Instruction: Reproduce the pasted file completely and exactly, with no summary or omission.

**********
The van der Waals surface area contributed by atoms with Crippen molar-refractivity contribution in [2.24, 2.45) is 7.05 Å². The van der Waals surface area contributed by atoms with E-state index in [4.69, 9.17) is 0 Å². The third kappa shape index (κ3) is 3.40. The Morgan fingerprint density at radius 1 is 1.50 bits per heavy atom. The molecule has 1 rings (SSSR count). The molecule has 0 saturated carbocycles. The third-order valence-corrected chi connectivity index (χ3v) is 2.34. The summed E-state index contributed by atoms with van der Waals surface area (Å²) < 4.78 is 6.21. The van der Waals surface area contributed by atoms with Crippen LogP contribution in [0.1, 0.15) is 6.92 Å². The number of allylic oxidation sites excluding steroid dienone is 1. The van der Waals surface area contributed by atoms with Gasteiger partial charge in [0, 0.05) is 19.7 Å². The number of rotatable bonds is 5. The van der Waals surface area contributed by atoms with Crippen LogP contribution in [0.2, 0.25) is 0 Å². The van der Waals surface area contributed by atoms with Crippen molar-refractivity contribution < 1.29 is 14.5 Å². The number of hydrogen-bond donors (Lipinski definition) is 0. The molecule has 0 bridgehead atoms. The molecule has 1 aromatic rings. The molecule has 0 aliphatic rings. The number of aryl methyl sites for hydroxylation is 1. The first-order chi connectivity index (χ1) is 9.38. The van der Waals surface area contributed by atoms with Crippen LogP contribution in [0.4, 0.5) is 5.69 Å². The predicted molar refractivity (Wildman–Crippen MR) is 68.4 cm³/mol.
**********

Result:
The van der Waals surface area contributed by atoms with Crippen molar-refractivity contribution in [2.24, 2.45) is 7.05 Å². The van der Waals surface area contributed by atoms with E-state index in [4.69, 9.17) is 0 Å². The third kappa shape index (κ3) is 3.40. The Morgan fingerprint density at radius 1 is 1.50 bits per heavy atom. The molecule has 1 rings (SSSR count). The molecule has 0 saturated carbocycles. The third-order valence-corrected chi connectivity index (χ3v) is 2.34. The summed E-state index contributed by atoms with van der Waals surface area (Å²) < 4.78 is 6.21. The van der Waals surface area contributed by atoms with Crippen LogP contribution in [0.1, 0.15) is 6.92 Å². The number of allylic oxidation sites excluding steroid dienone is 1. The van der Waals surface area contributed by atoms with Gasteiger partial charge in [0, 0.05) is 19.7 Å². The number of rotatable bonds is 5. The van der Waals surface area contributed by atoms with Crippen LogP contribution in [0.2, 0.25) is 0 Å². The van der Waals surface area contributed by atoms with Crippen molar-refractivity contribution < 1.29 is 14.5 Å². The number of hydrogen-bond donors (Lipinski definition) is 0. The molecule has 0 bridgehead atoms. The molecule has 1 aromatic rings. The molecule has 0 aliphatic rings. The number of aryl methyl sites for hydroxylation is 1. The first-order chi connectivity index (χ1) is 9.38. The van der Waals surface area contributed by atoms with Crippen LogP contribution in [0.4, 0.5) is 5.69 Å². The predicted molar refractivity (Wildman–Crippen MR) is 68.4 cm³/mol.